The regulator’s interim chief executive Christopher Woolard (pictured) said it believed half of those people who had taken an initial break were now able to pay.
Speaking on the regulator’s own Inside FCA podcast, Woolard agreed that extending lockdown would need the mortgage payment holidays to be considered again.
“Clearly, if there are further restrictions that need to be placed on for health reasons, if the situation becomes more complicated in some way, then we’ll have to think about how we adjust to those circumstances,” he said.
“But we’re very much trying to provide a smooth way of getting as many people back to what feels almost like normality from the point of view of their finances, if we possibly can.”
Last week the FCA confirmed it would be extending the mortgage payment holiday availability for another three months, but lenders are being given more scope to see if borrowers can afford to make some repayments when making a second application.
Woolard emphasised that while lenders were being asked to bare the burden in the short-term, borrowers would also feel it in the longer term though extended mortgages and rolled up interests.
“So it’s everyone’s best interest to actually get back towards payment wherever that is possible or even partial payment, but we have to recognise that there’s an ongoing situation here,” he said.
Half can begin payments
Overall, he noted that around 1.7 million people had applied for a mortgage holiday, as many as a fifth of borrowers at some banks and building societies.
“About half of that group are people who perhaps thought they were going to lose a job or have some other kind of impact, and in fact they’re in a position where they could still afford to pay now that that ninety day period is coming to an end,” Woolard said.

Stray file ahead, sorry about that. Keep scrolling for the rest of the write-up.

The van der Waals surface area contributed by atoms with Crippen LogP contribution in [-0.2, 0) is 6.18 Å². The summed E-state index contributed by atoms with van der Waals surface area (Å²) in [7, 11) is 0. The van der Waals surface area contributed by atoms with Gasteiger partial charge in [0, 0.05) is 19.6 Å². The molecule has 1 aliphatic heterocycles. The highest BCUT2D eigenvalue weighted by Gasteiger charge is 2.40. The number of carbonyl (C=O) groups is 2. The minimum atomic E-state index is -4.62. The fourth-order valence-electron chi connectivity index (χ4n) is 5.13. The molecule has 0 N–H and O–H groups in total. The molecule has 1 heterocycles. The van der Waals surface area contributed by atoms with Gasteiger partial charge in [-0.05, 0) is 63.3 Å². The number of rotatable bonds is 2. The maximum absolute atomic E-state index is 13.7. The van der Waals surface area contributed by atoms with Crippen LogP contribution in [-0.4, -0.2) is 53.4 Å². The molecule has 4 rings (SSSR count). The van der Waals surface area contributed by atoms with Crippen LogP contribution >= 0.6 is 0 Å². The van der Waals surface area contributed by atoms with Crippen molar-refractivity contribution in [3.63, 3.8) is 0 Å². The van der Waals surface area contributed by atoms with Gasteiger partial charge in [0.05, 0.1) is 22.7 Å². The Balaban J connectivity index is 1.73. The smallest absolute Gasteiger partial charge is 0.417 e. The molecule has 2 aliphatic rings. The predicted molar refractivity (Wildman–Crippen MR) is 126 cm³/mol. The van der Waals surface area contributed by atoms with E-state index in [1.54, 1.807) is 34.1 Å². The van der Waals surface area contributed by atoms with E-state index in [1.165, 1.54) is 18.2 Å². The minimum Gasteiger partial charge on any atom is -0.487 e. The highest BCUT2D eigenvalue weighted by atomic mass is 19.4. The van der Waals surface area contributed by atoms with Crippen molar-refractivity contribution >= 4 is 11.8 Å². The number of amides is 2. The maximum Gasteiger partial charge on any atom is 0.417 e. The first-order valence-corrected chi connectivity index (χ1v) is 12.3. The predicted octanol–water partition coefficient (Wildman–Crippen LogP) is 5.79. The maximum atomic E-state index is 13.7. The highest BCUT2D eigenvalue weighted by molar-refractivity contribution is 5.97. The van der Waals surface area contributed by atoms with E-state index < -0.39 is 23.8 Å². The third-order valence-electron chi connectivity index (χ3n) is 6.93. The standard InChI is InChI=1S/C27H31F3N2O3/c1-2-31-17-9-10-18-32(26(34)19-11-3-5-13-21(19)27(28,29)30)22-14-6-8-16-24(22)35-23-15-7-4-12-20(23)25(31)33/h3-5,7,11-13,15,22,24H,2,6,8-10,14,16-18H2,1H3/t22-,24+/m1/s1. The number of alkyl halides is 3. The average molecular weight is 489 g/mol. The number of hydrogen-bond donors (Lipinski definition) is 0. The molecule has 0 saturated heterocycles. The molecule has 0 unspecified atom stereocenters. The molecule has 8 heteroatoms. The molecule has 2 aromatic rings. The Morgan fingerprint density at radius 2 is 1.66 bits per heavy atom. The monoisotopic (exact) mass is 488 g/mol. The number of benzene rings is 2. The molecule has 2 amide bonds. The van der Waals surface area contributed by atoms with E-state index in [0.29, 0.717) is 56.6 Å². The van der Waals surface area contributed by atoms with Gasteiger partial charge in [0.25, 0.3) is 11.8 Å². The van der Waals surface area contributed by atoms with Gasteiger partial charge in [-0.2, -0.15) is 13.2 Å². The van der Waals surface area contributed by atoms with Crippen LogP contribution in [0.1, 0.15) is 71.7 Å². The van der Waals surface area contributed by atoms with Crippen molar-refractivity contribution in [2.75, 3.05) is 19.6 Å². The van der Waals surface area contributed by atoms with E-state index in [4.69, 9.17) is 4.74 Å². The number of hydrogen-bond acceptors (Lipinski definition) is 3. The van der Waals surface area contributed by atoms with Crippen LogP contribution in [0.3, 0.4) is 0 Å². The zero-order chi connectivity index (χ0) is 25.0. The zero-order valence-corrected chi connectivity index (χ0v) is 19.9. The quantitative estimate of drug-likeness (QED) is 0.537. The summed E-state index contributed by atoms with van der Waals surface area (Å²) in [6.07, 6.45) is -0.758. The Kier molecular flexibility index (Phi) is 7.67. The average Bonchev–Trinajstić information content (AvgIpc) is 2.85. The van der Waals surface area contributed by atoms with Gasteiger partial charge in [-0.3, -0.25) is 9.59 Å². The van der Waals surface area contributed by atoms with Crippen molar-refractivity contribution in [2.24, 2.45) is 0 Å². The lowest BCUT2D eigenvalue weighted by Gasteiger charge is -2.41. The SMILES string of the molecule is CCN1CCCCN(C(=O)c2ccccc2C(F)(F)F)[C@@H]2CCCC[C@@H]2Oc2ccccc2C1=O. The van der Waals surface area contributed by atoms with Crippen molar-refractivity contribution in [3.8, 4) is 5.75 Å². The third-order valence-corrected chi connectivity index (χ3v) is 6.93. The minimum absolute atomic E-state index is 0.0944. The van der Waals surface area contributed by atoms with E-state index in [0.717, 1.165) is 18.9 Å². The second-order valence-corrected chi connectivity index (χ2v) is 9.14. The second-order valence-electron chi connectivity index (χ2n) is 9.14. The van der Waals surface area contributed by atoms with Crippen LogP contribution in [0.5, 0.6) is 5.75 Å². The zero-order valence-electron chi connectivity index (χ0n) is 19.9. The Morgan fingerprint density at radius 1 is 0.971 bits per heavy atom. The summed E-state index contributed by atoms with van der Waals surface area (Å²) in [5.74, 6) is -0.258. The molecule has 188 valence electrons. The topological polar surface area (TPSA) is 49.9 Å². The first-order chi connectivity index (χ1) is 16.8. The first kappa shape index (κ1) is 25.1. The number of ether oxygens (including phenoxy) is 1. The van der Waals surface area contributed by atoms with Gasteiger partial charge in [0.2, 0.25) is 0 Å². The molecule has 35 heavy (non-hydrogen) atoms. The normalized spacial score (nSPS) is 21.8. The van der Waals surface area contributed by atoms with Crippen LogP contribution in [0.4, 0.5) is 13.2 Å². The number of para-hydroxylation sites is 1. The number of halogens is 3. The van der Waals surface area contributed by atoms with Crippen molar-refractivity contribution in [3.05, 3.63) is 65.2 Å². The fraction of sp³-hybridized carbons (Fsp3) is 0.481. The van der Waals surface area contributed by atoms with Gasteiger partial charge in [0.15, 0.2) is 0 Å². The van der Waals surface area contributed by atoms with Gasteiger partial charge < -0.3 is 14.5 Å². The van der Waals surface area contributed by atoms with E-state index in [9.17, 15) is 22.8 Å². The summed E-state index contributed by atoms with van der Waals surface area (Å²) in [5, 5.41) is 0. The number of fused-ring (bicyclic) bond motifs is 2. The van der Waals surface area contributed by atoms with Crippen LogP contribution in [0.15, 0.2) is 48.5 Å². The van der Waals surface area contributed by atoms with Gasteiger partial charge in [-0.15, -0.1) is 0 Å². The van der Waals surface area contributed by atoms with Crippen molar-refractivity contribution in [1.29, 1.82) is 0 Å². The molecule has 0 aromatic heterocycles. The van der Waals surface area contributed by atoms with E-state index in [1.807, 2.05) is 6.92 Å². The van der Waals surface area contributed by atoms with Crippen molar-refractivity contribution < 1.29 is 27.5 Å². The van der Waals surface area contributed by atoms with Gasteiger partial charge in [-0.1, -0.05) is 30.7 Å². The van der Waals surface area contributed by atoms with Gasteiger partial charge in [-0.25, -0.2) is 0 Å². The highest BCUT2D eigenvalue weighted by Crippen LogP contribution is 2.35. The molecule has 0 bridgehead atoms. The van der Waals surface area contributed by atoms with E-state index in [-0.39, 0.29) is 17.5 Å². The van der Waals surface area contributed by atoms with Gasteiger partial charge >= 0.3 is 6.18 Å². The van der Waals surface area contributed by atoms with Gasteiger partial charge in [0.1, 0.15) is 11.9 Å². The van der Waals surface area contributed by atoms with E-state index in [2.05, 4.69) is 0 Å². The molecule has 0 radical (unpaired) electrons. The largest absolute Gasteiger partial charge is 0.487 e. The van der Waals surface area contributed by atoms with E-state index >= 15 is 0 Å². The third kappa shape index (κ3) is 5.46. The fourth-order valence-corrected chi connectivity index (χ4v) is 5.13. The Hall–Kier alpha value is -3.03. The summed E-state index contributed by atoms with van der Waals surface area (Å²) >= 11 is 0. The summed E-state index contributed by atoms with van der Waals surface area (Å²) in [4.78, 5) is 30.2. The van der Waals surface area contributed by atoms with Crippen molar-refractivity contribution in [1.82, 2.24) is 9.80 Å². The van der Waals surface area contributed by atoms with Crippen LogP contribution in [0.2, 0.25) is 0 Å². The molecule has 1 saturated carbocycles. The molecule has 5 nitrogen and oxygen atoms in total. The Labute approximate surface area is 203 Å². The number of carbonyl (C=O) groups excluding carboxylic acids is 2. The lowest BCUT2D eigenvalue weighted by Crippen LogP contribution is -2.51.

“At the same time, about 40 per cent of that group are still impacted by coronavirus, so for example you might be a hairdresser, you can’t get back into the salon or the barber shop because there are closures in place but we also know that as soon as those closures begin to lift and ease, there will be a queue of people probably all with quite dodgy lock down haircuts queuing up to be served.
“So, for someone like that, there’s still the need for temporary help to continue beyond the 90 days and what we’ve proposed is that should continue to be in place and the banks and building societies and other lenders should offer that and a range of options for people.”
Continued forbearance necessary
However, Woolard also acknowledged there were a number of people who were being more severely impacted financially and would need other types of forbearance.
“Finally, there’s a small group for whom unfortunately perhaps their finances weren’t in the best of health even before the crisis began and coronavirus has been the final straw,” he continued.
“Obviously those people do need to have formal structured debt advice and to have payment plans and that kind of forbearance put in place for them, but what we’re trying to achieve here is a situation with mortgages where if you need help, help is available from your bank or building society and it’s tailored to you to allow you to get through the worst effects of the immediate shock from coronavirus.”